In the instant case, there is no dispute that Defendants were acting under the color of state law. Consequently, the court turns to the question of whether Plaintiffs have alleged sufficient facts plausibly demonstrating that they had rights protected by the Constitution and the laws of the United States that were violated by the Defendants. In their amended complaint, Plaintiffs assert that Defendants violated their Fourteenth Amendment rights to substantive and procedural due process and equal protection, as well as their rights under the Fourth Amendment and Pennsylvania's Constitution.*fn2 Plaintiffs also allege that Defendants violated the Dragonetti Act and committed the tort of abuse of process. The court will address each of Plaintiffs' claims in turn.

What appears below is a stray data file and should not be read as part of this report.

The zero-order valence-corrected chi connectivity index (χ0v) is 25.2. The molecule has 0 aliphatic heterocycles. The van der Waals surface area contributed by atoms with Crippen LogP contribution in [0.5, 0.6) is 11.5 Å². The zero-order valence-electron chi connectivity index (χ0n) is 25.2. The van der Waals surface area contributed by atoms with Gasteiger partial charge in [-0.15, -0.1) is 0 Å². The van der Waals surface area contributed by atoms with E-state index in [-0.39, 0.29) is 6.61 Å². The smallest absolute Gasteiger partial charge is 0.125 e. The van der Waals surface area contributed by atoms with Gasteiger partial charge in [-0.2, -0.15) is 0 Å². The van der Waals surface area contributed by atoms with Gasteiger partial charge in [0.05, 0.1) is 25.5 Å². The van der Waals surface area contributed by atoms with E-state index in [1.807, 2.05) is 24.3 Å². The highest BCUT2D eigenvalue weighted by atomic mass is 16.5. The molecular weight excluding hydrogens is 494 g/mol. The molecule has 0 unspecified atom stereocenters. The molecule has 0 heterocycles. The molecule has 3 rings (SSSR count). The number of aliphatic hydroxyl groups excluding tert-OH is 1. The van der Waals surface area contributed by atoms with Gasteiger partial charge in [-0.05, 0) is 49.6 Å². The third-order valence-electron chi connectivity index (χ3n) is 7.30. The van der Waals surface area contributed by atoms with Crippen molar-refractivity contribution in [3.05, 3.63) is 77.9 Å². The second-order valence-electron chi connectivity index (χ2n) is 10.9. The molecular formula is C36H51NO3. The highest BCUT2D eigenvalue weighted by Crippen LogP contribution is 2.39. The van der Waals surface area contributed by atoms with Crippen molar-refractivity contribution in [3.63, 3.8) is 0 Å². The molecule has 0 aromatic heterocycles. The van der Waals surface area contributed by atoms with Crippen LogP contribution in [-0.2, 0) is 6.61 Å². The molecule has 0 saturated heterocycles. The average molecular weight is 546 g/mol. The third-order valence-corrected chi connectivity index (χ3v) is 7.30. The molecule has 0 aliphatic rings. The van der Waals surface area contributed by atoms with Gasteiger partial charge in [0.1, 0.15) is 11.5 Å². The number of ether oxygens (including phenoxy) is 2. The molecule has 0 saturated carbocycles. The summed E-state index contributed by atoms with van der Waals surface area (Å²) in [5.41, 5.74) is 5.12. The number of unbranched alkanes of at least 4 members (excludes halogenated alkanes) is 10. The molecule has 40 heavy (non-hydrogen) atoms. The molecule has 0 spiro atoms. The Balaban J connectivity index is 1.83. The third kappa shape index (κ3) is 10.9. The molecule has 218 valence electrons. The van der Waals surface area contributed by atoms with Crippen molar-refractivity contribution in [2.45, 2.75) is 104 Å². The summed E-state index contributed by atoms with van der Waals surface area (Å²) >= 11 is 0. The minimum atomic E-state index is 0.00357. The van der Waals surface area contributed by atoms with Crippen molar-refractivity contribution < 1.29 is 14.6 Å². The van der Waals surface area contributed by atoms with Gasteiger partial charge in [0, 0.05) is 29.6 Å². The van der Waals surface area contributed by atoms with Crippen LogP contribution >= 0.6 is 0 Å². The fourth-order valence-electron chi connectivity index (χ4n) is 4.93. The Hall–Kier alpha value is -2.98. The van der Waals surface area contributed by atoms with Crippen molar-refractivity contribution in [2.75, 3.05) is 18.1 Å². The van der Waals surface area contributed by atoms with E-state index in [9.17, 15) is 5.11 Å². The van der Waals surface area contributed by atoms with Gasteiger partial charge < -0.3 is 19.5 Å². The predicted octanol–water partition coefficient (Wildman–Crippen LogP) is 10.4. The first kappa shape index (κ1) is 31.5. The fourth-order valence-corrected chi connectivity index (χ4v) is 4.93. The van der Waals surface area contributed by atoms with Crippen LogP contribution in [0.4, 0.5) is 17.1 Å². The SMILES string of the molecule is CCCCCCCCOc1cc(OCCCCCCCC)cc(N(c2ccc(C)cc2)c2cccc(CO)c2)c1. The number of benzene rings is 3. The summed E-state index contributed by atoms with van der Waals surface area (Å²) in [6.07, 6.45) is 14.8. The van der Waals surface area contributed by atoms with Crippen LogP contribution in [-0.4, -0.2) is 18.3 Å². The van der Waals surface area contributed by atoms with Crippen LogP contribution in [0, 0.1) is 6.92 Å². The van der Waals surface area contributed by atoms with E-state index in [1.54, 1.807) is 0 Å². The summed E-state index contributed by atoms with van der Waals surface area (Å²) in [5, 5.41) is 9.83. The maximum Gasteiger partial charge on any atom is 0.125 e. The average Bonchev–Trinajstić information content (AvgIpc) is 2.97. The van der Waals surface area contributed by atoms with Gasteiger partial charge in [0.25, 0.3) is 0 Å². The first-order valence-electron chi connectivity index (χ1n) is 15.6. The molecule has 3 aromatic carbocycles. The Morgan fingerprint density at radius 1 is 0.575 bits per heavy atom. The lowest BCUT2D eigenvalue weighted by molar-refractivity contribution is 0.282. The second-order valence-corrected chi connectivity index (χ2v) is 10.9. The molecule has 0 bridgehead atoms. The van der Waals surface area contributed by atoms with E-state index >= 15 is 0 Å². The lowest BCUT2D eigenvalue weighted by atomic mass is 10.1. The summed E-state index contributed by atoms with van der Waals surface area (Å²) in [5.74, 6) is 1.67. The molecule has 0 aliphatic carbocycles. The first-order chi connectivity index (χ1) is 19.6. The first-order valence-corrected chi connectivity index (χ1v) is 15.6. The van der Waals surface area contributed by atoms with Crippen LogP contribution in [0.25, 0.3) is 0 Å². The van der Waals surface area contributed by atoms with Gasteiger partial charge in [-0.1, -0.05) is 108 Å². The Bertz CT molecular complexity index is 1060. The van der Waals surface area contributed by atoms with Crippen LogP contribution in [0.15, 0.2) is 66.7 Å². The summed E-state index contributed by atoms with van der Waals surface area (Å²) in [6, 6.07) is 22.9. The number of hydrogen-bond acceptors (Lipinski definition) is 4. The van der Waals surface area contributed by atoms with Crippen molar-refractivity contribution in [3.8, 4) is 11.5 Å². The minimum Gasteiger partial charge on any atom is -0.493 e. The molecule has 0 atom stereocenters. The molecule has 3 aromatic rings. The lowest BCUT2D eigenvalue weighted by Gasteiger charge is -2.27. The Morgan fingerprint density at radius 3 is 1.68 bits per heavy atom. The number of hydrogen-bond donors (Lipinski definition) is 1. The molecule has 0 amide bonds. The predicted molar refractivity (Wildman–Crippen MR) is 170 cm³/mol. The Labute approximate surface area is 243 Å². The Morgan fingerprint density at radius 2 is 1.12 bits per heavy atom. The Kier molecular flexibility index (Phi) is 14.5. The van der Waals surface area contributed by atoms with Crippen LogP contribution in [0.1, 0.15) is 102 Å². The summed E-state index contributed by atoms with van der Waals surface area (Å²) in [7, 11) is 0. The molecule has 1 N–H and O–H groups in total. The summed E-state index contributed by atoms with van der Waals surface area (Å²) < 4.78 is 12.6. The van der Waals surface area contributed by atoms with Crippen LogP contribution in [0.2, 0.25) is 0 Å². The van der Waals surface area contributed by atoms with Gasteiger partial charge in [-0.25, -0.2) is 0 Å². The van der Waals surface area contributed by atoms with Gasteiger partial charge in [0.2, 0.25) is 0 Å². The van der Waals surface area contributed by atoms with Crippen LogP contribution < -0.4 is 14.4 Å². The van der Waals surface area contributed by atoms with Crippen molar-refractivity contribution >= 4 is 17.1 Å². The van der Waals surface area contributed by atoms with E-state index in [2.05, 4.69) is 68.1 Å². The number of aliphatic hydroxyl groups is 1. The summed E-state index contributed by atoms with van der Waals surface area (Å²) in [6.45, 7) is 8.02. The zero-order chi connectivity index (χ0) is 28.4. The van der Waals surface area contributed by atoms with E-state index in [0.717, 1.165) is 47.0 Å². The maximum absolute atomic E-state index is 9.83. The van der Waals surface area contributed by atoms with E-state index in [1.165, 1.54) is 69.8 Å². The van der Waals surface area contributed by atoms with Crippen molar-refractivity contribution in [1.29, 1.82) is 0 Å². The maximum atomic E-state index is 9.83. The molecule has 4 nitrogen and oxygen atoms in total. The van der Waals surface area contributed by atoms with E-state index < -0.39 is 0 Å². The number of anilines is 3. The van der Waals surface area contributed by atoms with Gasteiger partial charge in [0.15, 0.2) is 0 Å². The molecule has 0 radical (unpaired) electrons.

A. Due Process
Here, Plaintiffs assert that they have both substantive and procedural due process rights in the liberty interests created by state law in 55 Pa. Code § 3700.73 which sets out the procedures required before a Foster Family Care Agency ("FFCA") can remove foster children from the care of foster parents. Defendants contend that § 3700.73 does not create a constitutionally recognized liberty interest. The court will address Plaintiffs' s procedural and substantive due process claims separately.
1. Procedural Due Process